Colorado mountains

Identifying Seasonal Water Patterns in Coastal Mangroves from Space

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David Lagomasino
Dr. Rene Price
Dr. Petya Cambell
Dr. Dean Whitman

The Florida Coastal Everglades is a transition zone between the marine waters of the Gulf of Mexico and Florida Bay, and the freshwater of the “River of Grass”. With concerns over future climatic uncertainty and increasing demands for fresh drinking water, the ability to monitor and measure changes in water chemistry and quantity over the coastal landscape is crucial to understanding how the ecosystem responds with respect to restoration, conservation and sea-level rise. The large spatial expanse and remoteness of the coastal Everglades can result in high costs related to site-specific research; however, satellite remote sensing can help to mitigate this pecuniary problem. Furthermore, changes in leaf optical reflectance properties brought upon by environmental biophysical stressors can be used as an indicator of surface and subsurface water chemistry and can be useful in calculating evapotranspiration (ET). The objectives of this research are two-fold; 1) to identify relationships between spectra-derived biophysical indices of several mangrove species with the ionic and nutrient concentrations in the porewater, surface water, and groundwater of the mangrove ecotone, and 2) to estimate evapotranspiration along the coastal everglades. This method may provide a means to monitor water chemistry, quality, and quantity along the coastal zone on monthly, seasonal, and decadal time scales using various satellite platforms. Measurements of water chemistry, field-level leaf spectra and satellite data were used to develop a linear model to quantitatively predict water chemistry on the landscape scale within the various coastal mangrove communities of south Florida. Regional scale ET estimates were determined using a satellite-based energy balance approach, and accounted for the spatial variability in surface temperature, albedo, and vegetation spectra. Water samples were collected from surface water, groundwater and porewater and analyzed for ionic (e.g., Cl-, SO42-, Na2+, Mg2+, K+, and Ca2+) and nutrient (e.g., TOC, TN and TP) concentrations. Leaf-level spectra-derived biophysical indices were calculated from field spectrometer readings and used to identify changes to the mangrove spectral properties caused by environmental stressors. Landsat 5TM images from 1993 to 2009 were used to explore regional scale trends on annual and decadal timescales. Satellite spectra were extracted from five sites, spanning variety of mangrove communities with a range of biomass concentrations. Seasonal patterns were identified for both leaf-level and satellite reflectance data which correspond to the wet and dry seasons in south Florida. Strong correlations are exhibited between particular biophysical indices (e.g., EVI, NDVI) and ion concentrations at the field and satellite level. These relationships are primarily dependant on wavelengths in the green (550nm), red (680nm), and near-infrared (780-900nm) wavelengths. Stronger correlations exist when mangrove species are separated by type, indicating different mechanisms associated with water stress for the individual species. Correlations between nutrients and mangrove spectra demonstrate complex relationships, suggesting physiological differences of nutrient uptake caused by salinity-related stress. Ultimately, this research could provide a method to remotely monitor and measure the water chemistry and water budget changes to the environment; natural or man-made.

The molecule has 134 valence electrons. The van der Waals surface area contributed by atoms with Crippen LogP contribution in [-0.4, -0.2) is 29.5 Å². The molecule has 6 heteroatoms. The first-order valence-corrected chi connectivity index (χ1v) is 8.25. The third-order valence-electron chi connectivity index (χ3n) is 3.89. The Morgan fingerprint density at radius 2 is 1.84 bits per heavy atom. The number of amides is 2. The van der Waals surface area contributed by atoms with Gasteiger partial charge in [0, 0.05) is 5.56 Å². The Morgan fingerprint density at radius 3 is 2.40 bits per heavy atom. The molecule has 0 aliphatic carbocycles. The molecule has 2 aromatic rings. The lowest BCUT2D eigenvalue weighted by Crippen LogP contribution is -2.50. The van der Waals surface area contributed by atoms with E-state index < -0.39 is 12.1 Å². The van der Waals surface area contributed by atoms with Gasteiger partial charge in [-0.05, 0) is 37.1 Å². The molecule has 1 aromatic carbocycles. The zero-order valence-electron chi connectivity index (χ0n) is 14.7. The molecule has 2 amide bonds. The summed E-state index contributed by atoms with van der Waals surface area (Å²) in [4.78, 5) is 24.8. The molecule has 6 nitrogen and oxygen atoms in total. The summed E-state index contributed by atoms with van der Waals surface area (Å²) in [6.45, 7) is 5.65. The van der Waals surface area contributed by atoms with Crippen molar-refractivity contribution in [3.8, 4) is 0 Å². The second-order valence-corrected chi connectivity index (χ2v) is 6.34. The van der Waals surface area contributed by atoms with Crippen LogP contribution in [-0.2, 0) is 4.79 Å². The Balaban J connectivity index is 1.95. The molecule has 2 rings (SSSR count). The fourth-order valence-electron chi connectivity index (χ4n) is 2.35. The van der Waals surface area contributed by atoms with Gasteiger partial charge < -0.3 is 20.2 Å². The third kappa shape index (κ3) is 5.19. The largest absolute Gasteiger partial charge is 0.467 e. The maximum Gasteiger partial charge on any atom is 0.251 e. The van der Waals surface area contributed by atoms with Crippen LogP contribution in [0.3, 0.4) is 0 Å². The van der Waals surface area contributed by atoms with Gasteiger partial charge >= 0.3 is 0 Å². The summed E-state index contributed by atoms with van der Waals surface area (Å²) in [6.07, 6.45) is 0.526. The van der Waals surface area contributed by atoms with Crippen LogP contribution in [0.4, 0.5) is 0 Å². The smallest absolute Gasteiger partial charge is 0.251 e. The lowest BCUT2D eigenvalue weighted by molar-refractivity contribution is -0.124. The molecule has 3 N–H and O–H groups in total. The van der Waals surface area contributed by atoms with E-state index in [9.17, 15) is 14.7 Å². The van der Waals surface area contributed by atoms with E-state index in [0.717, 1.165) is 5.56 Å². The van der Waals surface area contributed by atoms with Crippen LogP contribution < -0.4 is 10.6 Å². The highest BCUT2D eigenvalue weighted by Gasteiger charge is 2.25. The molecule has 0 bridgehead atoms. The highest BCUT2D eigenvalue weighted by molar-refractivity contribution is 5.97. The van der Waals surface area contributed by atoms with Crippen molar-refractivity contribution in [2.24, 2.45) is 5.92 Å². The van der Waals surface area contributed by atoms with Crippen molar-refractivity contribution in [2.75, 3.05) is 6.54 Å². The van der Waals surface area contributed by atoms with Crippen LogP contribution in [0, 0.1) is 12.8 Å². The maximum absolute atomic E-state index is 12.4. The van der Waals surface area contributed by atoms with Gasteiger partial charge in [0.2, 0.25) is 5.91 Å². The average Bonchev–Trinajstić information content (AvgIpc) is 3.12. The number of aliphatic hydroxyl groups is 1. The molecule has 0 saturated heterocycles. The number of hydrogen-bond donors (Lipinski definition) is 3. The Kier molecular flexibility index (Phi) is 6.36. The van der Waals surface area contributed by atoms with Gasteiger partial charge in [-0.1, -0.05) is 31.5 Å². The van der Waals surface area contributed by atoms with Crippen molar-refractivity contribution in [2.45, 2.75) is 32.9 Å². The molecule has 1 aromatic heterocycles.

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Background Photo by: Nicole Hansen - Jornada (JRN) LTER